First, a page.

The Anasazi sun dagger

David Romano
2 min readOct 2, 2023

“Chance favors the prepared mind.” 1977 Anna Sofaer, an artist, was exploring rock art in Chaco Canyon and discovered the sun dagger. Her interest in native American art and her desire to increase her knowledge and experience of this art led her to explore the environment where the art was created and there, she happened upon the sun dagger. Is it only serendipity that she was present at precisely the right time and place to observe the sun dagger, witch is only visible at the equinoxes and solstices.

The element of the unknown, the irrational, enters here and we can only say that the artist had mentally readied herself, her imagination open to the experiences available in exploring the sacred sites of the Anasazi.

The power of mathematics and physics to evoke visceral emotion and an intangible eloquence and beauty by way of abstract formulae and theories is well known. Both mathematics and physics must meet the criteria of simplicity and elegance if they are to express the essential elements of physical or mathematical reality. The simplicity of E=MC2 is eloquent in its power to explain and illuminate the laws of matter and energy.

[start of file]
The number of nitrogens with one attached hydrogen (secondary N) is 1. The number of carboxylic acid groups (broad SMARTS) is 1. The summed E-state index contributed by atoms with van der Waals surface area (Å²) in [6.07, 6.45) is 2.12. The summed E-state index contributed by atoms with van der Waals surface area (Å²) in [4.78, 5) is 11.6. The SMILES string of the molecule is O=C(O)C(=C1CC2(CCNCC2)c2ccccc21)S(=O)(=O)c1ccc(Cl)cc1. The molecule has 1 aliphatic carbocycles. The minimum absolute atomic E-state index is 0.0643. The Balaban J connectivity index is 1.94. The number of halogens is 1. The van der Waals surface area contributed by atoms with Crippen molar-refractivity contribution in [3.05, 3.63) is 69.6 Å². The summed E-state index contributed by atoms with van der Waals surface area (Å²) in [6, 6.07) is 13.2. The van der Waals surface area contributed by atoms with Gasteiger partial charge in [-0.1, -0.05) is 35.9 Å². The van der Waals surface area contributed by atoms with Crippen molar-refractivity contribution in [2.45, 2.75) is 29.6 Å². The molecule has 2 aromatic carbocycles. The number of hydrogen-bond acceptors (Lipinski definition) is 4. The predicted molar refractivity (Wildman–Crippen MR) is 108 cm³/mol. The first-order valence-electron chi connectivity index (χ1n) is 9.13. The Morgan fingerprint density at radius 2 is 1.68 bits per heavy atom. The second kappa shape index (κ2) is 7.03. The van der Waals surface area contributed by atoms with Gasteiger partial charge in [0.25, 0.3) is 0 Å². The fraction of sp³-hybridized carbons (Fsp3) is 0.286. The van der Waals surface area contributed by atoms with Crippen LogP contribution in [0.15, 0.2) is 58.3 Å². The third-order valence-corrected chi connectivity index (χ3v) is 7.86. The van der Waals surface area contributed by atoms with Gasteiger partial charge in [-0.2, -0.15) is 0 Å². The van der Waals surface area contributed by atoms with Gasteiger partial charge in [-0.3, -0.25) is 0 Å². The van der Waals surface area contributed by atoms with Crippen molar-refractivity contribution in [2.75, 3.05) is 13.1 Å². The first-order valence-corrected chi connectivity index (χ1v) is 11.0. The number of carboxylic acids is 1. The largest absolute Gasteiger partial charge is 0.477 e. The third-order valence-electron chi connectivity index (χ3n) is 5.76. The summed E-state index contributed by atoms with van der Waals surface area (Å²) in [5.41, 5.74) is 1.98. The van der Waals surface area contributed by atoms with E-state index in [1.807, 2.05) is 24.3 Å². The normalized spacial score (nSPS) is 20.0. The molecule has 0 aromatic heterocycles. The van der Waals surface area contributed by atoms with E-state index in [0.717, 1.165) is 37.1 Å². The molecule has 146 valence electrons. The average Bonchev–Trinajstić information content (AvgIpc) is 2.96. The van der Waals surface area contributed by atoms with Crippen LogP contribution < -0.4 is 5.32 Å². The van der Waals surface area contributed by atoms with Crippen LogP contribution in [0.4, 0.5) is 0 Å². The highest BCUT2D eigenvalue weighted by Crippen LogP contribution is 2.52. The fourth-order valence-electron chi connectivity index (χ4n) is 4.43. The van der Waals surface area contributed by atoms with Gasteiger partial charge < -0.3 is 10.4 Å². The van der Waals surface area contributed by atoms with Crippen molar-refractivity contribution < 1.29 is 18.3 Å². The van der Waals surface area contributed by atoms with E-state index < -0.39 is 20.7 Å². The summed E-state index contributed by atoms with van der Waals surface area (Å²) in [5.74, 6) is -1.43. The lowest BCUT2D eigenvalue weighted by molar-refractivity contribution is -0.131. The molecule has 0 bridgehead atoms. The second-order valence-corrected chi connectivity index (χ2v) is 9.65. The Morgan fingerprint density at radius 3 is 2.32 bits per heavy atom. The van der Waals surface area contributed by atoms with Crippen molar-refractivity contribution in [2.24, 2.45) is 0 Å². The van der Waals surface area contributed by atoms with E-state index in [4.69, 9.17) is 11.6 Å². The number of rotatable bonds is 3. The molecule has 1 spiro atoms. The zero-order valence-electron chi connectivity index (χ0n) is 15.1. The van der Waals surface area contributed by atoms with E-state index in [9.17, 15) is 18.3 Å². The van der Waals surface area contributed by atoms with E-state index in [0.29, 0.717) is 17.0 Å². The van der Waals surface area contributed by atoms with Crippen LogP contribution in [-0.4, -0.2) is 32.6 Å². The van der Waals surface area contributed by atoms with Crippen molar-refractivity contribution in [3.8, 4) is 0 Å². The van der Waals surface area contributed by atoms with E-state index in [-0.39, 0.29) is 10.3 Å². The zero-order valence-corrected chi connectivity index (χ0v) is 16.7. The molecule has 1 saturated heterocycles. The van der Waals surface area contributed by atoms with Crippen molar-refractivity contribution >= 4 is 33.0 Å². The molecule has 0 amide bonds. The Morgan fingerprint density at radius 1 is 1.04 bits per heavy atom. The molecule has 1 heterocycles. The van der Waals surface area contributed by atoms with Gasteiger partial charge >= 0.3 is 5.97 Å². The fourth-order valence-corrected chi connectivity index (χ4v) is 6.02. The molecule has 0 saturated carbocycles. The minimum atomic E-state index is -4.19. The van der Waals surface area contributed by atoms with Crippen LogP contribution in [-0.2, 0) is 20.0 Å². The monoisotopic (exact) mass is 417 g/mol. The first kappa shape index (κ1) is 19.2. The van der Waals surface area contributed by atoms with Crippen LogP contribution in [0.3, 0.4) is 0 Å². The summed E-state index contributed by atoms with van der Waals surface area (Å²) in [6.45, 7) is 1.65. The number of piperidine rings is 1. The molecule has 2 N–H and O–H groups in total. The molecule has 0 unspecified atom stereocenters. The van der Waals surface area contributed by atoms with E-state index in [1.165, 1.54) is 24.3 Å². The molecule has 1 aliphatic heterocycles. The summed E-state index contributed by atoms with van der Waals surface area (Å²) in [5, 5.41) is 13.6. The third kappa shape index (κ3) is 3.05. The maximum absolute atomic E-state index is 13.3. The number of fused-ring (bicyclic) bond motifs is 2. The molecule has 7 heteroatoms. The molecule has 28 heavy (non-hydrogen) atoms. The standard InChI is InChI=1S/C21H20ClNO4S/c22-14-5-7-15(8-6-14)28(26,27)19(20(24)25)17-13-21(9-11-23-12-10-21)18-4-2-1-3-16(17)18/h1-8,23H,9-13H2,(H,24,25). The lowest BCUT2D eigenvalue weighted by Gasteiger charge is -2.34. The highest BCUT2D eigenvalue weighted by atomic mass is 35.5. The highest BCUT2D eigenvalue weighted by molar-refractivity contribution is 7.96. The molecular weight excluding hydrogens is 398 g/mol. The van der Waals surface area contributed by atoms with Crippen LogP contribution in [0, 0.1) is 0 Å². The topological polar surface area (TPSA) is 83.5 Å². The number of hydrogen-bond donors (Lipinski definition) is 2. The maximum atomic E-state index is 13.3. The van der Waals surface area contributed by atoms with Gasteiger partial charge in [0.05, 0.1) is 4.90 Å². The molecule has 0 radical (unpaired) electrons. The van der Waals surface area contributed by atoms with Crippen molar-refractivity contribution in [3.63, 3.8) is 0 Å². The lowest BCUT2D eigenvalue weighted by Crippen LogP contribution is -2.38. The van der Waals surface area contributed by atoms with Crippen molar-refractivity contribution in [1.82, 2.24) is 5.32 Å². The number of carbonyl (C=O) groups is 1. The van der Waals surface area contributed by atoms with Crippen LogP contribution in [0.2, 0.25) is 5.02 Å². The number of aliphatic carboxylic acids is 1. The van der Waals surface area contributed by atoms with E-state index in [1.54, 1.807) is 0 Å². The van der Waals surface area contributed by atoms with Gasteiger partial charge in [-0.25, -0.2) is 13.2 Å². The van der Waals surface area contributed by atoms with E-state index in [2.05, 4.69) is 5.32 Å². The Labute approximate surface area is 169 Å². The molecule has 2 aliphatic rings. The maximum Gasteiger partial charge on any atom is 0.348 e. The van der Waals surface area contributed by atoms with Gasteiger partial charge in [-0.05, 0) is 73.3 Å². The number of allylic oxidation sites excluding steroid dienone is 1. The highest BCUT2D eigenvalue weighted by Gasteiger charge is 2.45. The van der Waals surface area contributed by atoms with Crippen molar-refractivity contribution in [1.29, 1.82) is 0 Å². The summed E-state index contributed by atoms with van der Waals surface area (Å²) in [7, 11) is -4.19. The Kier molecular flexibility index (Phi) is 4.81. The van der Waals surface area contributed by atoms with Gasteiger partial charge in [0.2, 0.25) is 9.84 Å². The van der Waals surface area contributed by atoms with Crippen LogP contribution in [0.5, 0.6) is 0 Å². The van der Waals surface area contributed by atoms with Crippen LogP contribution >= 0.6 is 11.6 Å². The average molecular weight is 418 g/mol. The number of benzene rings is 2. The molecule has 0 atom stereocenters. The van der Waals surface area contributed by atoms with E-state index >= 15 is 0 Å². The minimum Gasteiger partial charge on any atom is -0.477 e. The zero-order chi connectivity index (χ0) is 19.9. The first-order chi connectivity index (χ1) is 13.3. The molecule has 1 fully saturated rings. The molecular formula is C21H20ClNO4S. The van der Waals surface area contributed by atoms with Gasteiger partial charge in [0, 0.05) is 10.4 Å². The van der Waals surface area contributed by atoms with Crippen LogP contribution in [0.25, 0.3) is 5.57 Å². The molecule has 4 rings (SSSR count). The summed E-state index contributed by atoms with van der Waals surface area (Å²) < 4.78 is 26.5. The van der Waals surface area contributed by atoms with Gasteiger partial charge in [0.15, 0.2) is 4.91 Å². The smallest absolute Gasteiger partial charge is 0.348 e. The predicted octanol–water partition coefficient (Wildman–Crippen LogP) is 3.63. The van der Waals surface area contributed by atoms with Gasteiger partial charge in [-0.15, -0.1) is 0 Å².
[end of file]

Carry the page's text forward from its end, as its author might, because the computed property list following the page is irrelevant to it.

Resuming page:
Using these modern, western concepts one can reach back in imagination to try and understand the creation of the sun dagger but at the very least we must allow that the Anasazi created a work that is both simple and elegant and expresses a high degree of astronomical knowledge and in a dramatic and elegant way. A work of art that reveals the workings of nature. It is not an instrument that can be manipulated to measure anything yet it does measure just through its architecture and placement, the annual cycle of the sun and earth; truly a fusion of art and science.